For several years, environmental approval applications have been piling up at Ontario’s Ministry of the Environment office faster than they could be processed. From the project proponents’ point of view, this meant a lengthy permitting process, with permits taking from six months to a year or more to be issued. This is particularly challenging for the waste sector, given the limited capacity remaining in most landfill sites and the urgent need for the development of more waste management facilities.
The ministry recognized that the approval timelines were frustrating for proponents seeking approvals, but point out that there were reasons for the delays. Many proponents provided the ministry only the bare minimum of information, and this was often not enough to answer regulators’ concerns. Differing formats of documentation submitted to support an application meant that staff needed to spend additional time hunting through each application for information. In too many cases, the ministry was obliged to return the application to the proponent for corrections, clarifications or additions of further technical detail, which had the effect of delaying the eventual decision.
The time to process an application is extremely dependant on the quality of the application that is being submitted. A poorly prepared application can easily add three to six months or more to the amount of time it takes to obtain an approval. Even for well-prepared, complete proposals, the process was slow in part due to those that needed extra time from ministry staff to deal with incomplete and poorly prepared application packages.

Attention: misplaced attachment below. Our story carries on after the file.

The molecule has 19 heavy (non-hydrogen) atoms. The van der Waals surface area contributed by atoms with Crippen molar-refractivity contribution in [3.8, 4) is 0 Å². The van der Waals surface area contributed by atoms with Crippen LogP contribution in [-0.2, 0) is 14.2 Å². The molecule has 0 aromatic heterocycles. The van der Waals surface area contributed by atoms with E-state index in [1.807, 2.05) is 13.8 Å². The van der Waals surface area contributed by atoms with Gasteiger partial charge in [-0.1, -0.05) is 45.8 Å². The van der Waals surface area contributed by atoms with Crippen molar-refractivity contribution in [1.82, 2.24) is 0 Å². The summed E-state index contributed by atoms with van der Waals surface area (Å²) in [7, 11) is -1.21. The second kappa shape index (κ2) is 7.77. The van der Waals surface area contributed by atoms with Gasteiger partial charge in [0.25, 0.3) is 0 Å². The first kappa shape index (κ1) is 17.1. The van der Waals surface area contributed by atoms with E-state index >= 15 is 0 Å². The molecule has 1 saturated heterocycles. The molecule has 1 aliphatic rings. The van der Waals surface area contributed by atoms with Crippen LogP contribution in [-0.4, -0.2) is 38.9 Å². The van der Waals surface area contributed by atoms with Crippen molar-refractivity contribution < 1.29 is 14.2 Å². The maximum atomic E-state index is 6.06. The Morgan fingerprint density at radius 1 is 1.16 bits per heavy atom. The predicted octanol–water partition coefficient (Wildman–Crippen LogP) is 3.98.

The ministry’s response has been to implement a number of initiatives to improve the application process. The key focus of the work that has been completed is to establish an expectation of documentation requirements for various application types, improve the overall quality of the applications being received and to reduce the length of time that it takes to obtain an approval.
Online resources provide guidance
The ministry is in the process of converting all of its application forms for air, waste and wastewater Certificates of Approval into electronic smart save-enabled PDF format. The application forms will identify the information required, based on the specific details of the application that is being submitted. The form will indicate the application status as being incomplete if an applicant does not fill out all required fields or identify that all supporting documentation is included. The expectation is that the new forms will compel applicants to ensure that that the submissions are complete prior to submission.
The ministry has also updated the “guide” to applying for Certificates of Approval to more clearly reflect what is required in an application, including checklists of required documentation and detailed guidance documents that outline the technical requirements of the application.
Another development has to do with the ministry’s need to have information in a consistent format. With support from Golder Associates, the ministry has developed a series of sample applications for a hypothetical project proponent. These “ACME” examples are available for several typical waste management operations, including an expansion of a municipal landfill, a new waste-transfer site and a new composting operation.